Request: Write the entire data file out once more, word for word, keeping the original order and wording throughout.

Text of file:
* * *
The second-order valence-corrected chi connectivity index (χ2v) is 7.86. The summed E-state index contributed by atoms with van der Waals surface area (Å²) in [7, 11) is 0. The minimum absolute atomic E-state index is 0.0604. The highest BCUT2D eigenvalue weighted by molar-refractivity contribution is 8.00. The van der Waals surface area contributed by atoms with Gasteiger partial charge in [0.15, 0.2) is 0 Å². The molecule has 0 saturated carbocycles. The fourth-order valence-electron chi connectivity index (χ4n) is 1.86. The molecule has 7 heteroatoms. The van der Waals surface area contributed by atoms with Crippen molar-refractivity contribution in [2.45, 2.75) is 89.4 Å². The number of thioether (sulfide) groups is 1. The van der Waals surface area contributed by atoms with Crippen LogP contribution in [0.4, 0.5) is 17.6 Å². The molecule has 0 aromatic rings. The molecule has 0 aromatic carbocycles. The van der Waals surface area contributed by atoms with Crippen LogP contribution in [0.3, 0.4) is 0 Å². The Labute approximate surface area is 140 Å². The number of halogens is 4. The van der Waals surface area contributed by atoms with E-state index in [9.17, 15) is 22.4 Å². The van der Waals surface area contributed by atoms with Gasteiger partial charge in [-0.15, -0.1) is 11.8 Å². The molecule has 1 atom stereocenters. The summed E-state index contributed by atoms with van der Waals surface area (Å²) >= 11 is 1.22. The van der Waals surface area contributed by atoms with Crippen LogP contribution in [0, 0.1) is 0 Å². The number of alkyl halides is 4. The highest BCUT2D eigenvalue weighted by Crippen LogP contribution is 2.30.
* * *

The second-order valence-corrected chi connectivity index (χ2v) is 7.86. The summed E-state index contributed by atoms with van der Waals surface area (Å²) in [7, 11) is 0. The minimum absolute atomic E-state index is 0.0604. The highest BCUT2D eigenvalue weighted by molar-refractivity contribution is 8.00. The van der Waals surface area contributed by atoms with Gasteiger partial charge in [0.15, 0.2) is 0 Å². The molecule has 0 saturated carbocycles. The fourth-order valence-electron chi connectivity index (χ4n) is 1.86. The molecule has 7 heteroatoms. The van der Waals surface area contributed by atoms with Crippen molar-refractivity contribution in [2.45, 2.75) is 89.4 Å². The number of thioether (sulfide) groups is 1. The van der Waals surface area contributed by atoms with Crippen LogP contribution in [0.4, 0.5) is 17.6 Å². The molecule has 0 aromatic rings. The molecule has 0 aromatic carbocycles. The van der Waals surface area contributed by atoms with Crippen LogP contribution in [0.3, 0.4) is 0 Å². The Labute approximate surface area is 140 Å². The number of halogens is 4. The van der Waals surface area contributed by atoms with E-state index in [9.17, 15) is 22.4 Å². The van der Waals surface area contributed by atoms with Gasteiger partial charge in [-0.15, -0.1) is 11.8 Å². The molecule has 1 atom stereocenters. The summed E-state index contributed by atoms with van der Waals surface area (Å²) >= 11 is 1.22. The van der Waals surface area contributed by atoms with Crippen LogP contribution in [0, 0.1) is 0 Å². The number of alkyl halides is 4. The highest BCUT2D eigenvalue weighted by Crippen LogP contribution is 2.30.